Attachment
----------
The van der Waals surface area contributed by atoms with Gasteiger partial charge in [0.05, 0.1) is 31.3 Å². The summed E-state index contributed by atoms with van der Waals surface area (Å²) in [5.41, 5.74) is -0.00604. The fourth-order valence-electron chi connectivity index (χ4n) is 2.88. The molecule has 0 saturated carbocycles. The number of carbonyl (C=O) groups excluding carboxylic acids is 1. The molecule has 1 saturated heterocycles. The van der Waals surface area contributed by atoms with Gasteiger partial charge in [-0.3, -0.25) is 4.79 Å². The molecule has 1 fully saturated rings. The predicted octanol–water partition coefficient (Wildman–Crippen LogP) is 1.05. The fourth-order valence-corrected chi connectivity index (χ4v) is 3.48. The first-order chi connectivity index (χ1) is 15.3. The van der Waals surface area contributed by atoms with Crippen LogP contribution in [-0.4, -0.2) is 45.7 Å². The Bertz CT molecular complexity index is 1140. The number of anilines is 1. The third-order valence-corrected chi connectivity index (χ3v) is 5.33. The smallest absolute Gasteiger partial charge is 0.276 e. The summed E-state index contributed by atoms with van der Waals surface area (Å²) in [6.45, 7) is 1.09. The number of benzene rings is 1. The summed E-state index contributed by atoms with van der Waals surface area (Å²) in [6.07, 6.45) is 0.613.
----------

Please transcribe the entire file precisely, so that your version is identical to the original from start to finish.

The van der Waals surface area contributed by atoms with Gasteiger partial charge in [0.05, 0.1) is 31.3 Å². The summed E-state index contributed by atoms with van der Waals surface area (Å²) in [5.41, 5.74) is -0.00604. The fourth-order valence-electron chi connectivity index (χ4n) is 2.88. The molecule has 0 saturated carbocycles. The number of carbonyl (C=O) groups excluding carboxylic acids is 1. The molecule has 1 saturated heterocycles. The van der Waals surface area contributed by atoms with Gasteiger partial charge in [-0.3, -0.25) is 4.79 Å². The molecule has 1 fully saturated rings. The predicted octanol–water partition coefficient (Wildman–Crippen LogP) is 1.05. The fourth-order valence-corrected chi connectivity index (χ4v) is 3.48. The first-order chi connectivity index (χ1) is 15.3. The van der Waals surface area contributed by atoms with Crippen LogP contribution in [-0.4, -0.2) is 45.7 Å². The Bertz CT molecular complexity index is 1140. The number of anilines is 1. The third-order valence-corrected chi connectivity index (χ3v) is 5.33. The smallest absolute Gasteiger partial charge is 0.276 e. The summed E-state index contributed by atoms with van der Waals surface area (Å²) in [6.45, 7) is 1.09. The number of benzene rings is 1. The summed E-state index contributed by atoms with van der Waals surface area (Å²) in [6.07, 6.45) is 0.613.